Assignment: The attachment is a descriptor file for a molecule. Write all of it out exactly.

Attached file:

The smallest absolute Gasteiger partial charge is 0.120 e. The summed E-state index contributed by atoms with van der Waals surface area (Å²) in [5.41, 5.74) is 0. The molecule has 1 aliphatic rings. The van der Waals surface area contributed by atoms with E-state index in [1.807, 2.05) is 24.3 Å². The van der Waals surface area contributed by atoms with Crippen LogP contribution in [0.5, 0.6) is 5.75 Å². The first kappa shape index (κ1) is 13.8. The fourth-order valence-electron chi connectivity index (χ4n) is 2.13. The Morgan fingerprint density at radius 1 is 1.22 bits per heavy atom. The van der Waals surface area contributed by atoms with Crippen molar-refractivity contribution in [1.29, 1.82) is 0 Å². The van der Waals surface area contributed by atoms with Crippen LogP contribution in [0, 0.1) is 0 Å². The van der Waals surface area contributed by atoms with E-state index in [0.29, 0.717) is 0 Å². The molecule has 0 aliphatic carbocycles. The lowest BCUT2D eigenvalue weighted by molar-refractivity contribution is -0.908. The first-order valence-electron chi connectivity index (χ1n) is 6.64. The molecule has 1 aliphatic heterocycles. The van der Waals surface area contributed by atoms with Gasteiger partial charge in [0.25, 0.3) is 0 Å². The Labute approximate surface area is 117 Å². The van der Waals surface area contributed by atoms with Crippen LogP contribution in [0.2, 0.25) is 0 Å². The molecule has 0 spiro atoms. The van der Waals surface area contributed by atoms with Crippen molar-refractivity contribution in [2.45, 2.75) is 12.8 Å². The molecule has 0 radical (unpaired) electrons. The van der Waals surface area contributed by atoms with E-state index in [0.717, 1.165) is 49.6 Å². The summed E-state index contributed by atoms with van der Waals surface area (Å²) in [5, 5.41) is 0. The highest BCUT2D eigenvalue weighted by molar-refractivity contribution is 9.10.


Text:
The smallest absolute Gasteiger partial charge is 0.120 e. The summed E-state index contributed by atoms with van der Waals surface area (Å²) in [5.41, 5.74) is 0. The molecule has 1 aliphatic rings. The van der Waals surface area contributed by atoms with E-state index in [1.807, 2.05) is 24.3 Å². The van der Waals surface area contributed by atoms with Crippen LogP contribution in [0.5, 0.6) is 5.75 Å². The first kappa shape index (κ1) is 13.8. The fourth-order valence-electron chi connectivity index (χ4n) is 2.13. The Morgan fingerprint density at radius 1 is 1.22 bits per heavy atom. The van der Waals surface area contributed by atoms with Crippen molar-refractivity contribution in [1.29, 1.82) is 0 Å². The van der Waals surface area contributed by atoms with Crippen LogP contribution in [0, 0.1) is 0 Å². The van der Waals surface area contributed by atoms with E-state index in [0.29, 0.717) is 0 Å². The molecule has 0 aliphatic carbocycles. The lowest BCUT2D eigenvalue weighted by molar-refractivity contribution is -0.908. The first-order valence-electron chi connectivity index (χ1n) is 6.64. The molecule has 1 aliphatic heterocycles. The van der Waals surface area contributed by atoms with Gasteiger partial charge in [0.25, 0.3) is 0 Å². The Labute approximate surface area is 117 Å². The van der Waals surface area contributed by atoms with Crippen LogP contribution in [0.2, 0.25) is 0 Å². The molecule has 0 spiro atoms. The van der Waals surface area contributed by atoms with Crippen molar-refractivity contribution in [2.45, 2.75) is 12.8 Å². The molecule has 0 radical (unpaired) electrons. The van der Waals surface area contributed by atoms with E-state index in [0.717, 1.165) is 49.6 Å². The summed E-state index contributed by atoms with van der Waals surface area (Å²) in [5, 5.41) is 0. The highest BCUT2D eigenvalue weighted by molar-refractivity contribution is 9.10.